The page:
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All-girls team makes flag football league debut

All-girls flag football team takes on the boys

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Five girls raced down a field at Cedar Creek Park as five more trailed them. “Watch Bella!” one shouted as another threw a football overhead and a girl with a rainbow braid jumped and caught it.

“Great job, Bella! You used your spider fingers,” her coach hollered as she raced down the field, followed closely by another girl who tried to grab one of four flags dangling from a belt around her waist. But Bella Doering outran her and crossed the goal line as her team cheered.

“This is our fierce group of warriors,” head coach Michael Betz as he introduced this Herald reporter to the fifth- and sixth-grade athletes competing on the first all-girls team in the HTB Flag Football League.

The league — opting for HTB, as opposed to the no longer accurate Hometown Boys — is a Seaford-based youth flag football league that accepts athletes from across Long Island and New York City.

“You don’t know how many seasons I’ve wanted us to have an all-girls team,” League Administrator Mickey Leahy said. “They’re here to show these boys that girls can be just as good as boys, if not better. They go out every weekend and compete against the boys’ teams.” 

“And they have heart,” added league Commissioner Wayne Raso, of Bellmore. “They’re passionate. Sometimes you see a few boys snicker, but that all stops once they get on the field and start playing.”

Raso explained that flag football is all about speed and agility rather than physical strength, so boys don’t have the typical unfair size advantage that would be beneficial in tackle football or other contact sports. “It doesn’t matter if they’re male or female here,” he said. “A good athlete is a good athlete.”

HTB, which formed in 2003 under the late John Marshal, a coach from Bellmore, accepts students from kindergarten through high school. When Marshal died unexpectedly on Feb. 1, 2017, his son, Brian, inherited the league and transferred the title of commissioner to longtime coaches and family friends Wayne Raso and his brother, Roger.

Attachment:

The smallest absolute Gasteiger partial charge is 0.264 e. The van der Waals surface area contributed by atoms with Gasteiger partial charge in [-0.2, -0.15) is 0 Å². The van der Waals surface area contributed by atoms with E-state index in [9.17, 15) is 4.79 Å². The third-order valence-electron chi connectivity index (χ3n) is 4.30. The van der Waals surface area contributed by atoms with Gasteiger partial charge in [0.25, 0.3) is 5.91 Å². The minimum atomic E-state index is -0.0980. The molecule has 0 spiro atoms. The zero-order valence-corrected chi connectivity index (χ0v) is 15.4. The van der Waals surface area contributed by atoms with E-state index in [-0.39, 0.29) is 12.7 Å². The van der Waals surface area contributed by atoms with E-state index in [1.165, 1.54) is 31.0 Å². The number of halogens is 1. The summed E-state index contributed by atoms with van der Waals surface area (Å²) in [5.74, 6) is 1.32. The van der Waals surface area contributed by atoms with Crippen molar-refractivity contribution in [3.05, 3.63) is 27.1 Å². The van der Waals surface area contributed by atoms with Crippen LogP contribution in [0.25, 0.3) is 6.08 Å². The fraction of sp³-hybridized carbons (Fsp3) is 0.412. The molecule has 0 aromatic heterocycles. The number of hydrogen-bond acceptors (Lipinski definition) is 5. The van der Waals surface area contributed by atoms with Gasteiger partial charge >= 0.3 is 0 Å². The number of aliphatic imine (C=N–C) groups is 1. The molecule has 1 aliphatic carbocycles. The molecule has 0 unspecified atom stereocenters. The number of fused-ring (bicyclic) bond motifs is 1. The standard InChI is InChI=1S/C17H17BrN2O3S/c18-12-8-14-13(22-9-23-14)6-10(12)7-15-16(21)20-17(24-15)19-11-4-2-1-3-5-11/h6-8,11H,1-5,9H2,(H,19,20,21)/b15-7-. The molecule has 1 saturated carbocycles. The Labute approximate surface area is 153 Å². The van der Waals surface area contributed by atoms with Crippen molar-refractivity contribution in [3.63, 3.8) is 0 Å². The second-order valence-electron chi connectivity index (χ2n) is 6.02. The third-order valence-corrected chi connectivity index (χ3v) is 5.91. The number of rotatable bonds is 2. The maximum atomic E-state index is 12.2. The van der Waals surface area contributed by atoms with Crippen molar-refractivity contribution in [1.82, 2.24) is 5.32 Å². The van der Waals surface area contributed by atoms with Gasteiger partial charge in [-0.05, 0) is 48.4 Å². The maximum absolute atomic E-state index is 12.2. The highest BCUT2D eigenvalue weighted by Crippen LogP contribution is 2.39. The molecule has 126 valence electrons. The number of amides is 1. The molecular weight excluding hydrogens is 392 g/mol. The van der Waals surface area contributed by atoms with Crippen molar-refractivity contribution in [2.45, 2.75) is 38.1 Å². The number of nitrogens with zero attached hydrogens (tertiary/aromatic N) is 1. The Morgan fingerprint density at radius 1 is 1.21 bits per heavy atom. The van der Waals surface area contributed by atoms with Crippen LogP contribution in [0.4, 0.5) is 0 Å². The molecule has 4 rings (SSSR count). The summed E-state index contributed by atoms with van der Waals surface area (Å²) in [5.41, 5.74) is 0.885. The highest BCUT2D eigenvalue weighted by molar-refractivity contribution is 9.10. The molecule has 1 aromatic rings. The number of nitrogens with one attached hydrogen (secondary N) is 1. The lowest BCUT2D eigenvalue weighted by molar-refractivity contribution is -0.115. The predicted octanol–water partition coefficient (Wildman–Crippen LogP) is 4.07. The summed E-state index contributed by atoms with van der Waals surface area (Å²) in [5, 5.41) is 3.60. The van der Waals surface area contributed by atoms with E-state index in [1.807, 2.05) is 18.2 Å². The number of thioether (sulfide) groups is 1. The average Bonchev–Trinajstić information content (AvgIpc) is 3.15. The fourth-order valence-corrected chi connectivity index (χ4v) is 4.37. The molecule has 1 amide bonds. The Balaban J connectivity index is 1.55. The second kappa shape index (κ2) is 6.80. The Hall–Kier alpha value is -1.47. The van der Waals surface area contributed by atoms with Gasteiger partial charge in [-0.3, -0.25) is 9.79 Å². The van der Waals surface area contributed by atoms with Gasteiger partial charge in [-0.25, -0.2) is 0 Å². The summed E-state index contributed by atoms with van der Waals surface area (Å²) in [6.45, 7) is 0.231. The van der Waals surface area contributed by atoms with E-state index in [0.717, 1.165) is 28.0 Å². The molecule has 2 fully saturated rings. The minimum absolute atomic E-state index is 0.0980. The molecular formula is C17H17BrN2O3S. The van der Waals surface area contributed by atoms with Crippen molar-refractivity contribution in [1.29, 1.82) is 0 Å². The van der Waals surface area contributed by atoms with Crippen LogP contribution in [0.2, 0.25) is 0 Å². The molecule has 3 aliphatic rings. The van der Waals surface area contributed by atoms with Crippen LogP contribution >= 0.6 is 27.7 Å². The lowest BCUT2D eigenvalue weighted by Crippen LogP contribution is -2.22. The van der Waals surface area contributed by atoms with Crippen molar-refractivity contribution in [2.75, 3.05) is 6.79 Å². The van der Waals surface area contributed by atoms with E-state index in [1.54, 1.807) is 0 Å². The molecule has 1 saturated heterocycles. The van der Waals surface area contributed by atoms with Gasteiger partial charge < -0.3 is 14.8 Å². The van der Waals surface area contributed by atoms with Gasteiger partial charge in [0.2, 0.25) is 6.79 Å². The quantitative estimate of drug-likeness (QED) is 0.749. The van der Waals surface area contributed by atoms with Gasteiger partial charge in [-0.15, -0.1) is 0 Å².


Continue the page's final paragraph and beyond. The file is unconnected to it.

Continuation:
League play was interrupted by the pandemic, but it restarted — slowly — last July, with a few teams still hesitant to return to comptition, Leahy explained. Last fall, however, when school started but school sports were on hold, teams returned, and new ones formed.

“We kind of exploded from there,” Leahy said. “Everyone’s been doing their part to stay safe, and we strictly enforce mask-wearing and social distancing.” He added that they haven’t had any issues enforcing pandemic guidelines, and the league has its own neck gaiters, which are given to anyone who doesn’t have a mask.

The girls’ team, coached by Betz, of Seaford, plays in the sixth-grade division, where every other team is all boys. So far, the girls have won one of four games, but the three losses were close, and the girls fought hard, Betz said. 

“Last week, Kelly [Harrington] broke an inside run and made it through half [the other] team,” Betz said. “”Someone pulled her flag right before the end zone, but I was so proud of her.”

Betz started coaching his son’s flag football team during HTB’s fall season, but his daughter, Riley, also wanted a chance to play, so she organized a group of friends from the two other sports she competes in: Wantagh/Seaford PAL soccer and Seaford Little League softball. The girls began playing in HTB’s current season, which began on Feb. 27.

“This is a fun, easygoing experience for them outside of the other sports they do,” Betz said. “And they’re actually pretty amazing.”